The Beat

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Hunt leads pre-election fundraising among Council candidates

The latest campaign-funding reports show that two candidates have raised more than $20,000 as of Oct. 4.

Marc Hunt led the field with $22,946, but Mark Cates was close behind at $20,011. Some candidates had more than doubled their war chests since the last report in early September. TJ Thomasson and Tim Peck agreed to keep their total spending under $1,000, so they’re not required to file reports.

Here are the current totals (September figures in parentheses):

Marc Hunt
$22,946 (up from $20,641)
Mark Cates
$20,011 (up from $12,269)
Chris Pelly
$11,054 (up from $9,841)
Jan Davis
$9,875 (up from $3,591)
Lael Gray
$9,784 (up from $6,734)
Saul Chase
$8,740 (up from $7,880)

Funding sources noted in the reports vary. Hunt got most of his money from individual donors, including a number of local business owners. Cates, meanwhile, self-financed most of his campaign, though individual donors and some organizations (such as the Republican Men's Club) pitched in.

This is the last funding report required before the Oct. 11 primary. On Oct. 31, the last report before the Nov. 8 general election will be due.
David Forbes

Tillis touts business at CIBO breakfast

When asked what the GOP-led state Legislature has done to create jobs, House Speaker Thom Tillis touted bills reforming workers' compensation rules, addressing overregulation and cutting taxes. "That's creating the underlying environment for businesses to grow," asserted Tillis during an Oct. 7 breakfast meeting of the Asheville-based Council of Independent Business Owners.

Speaking to a mostly conservative group of business owners at the Biltmore Square Mall food court, Tillis also quipped that journalists "who ask 'Where's your jobs bill?' don't understand business."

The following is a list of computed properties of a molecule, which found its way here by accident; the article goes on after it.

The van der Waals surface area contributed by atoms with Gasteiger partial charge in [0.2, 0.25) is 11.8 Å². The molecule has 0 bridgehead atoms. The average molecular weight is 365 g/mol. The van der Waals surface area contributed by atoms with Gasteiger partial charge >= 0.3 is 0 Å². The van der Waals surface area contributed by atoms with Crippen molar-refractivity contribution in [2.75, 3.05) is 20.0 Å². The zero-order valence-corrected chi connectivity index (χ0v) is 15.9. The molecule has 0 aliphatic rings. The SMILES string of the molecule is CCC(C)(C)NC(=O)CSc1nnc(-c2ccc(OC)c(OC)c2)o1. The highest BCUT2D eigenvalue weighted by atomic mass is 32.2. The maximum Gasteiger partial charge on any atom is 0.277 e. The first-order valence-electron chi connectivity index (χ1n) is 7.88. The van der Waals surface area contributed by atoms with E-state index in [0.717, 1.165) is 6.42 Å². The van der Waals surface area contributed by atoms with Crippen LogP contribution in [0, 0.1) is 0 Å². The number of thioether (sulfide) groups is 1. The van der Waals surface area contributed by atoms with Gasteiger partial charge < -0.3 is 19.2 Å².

Republican bills dealing with such issues as medical malpractice and workers' compensation — combined with the $1.5 billion Tillis says the GOP budget saved taxpayers — will produce private jobs instead of growing government, he continued.

Tillis, who represents the 98th District (primarily Charlotte and Mecklenburg County) in the Statehouse, kept up the pro-business beat during the meeting: He slammed Gov. Bev Perdue, calling her an obstructionist on Republican efforts to cut regulations that hurt business owners and blaming her lack of business experience on the state's failed bid to get Continental Tire to locate a plant in North Carolina. "She's never had to sign a paycheck," he said.

Tillis also cited the record number of bills Republicans pushed through the Legislature this year as evidence that they're running the government with businesslike efficiency.

But his responses to certain questions from CIBO members demonstrated more complexity.

Asked about rumors that the state may hand over ownership and maintenance of secondary roads — a potentially expensive challenge — to local governments, Tillis suggested an almost Democratic notion. Only Texas has more state-owned roads than North Carolina, he explained, adding, "We do not raise enough money to invest in our infrastructure." To avoid merely dumping the cost of maintaining secondary roads on cities and counties, creative ways of raising revenue, including toll roads, must be explored, said Tillis.

As for federal health-care reform, Tillis declared, "Anyone who supports it needs to be [put] out of office." The federal government, he continued, shouldn't force a one-size-fits-all system on states. Yet, he added, "We still have the obligation to fix health care.”

Republican legislators, said Tillis, are looking at how health-care-related competition is fostered (or not) in the state, particularly among hospitals and insurance companies. He cited BlueCross BlueShield's dominant position in North Carolina as something he's "willing to take a look at."

Another CIBO member referenced the recent controversy over possible misconduct on the local Alcoholic Beverage Control Board. After a report indicated he may have improperly received gifts, CEO Curtis Canty stepped down. There’ve been a number of similar controversies across the state in recent years.

Tillis acknowledged that the way North Carolina regulates alcohol creates a conundrum by intertwining government, political and business interests. There are also moral challenges, as some question whether the state should be involved in alcohol sales at all. In short, the ABC is "one heck of a political, financial hairball."

On another front, when asked if the state pension fund was assuming overly large returns, Tillis replied that State Treasurer Janet Cowell is one of the most competent elected officials he knows. “I don't believe all Democrats are incompetent," he added.
Margaret Williams

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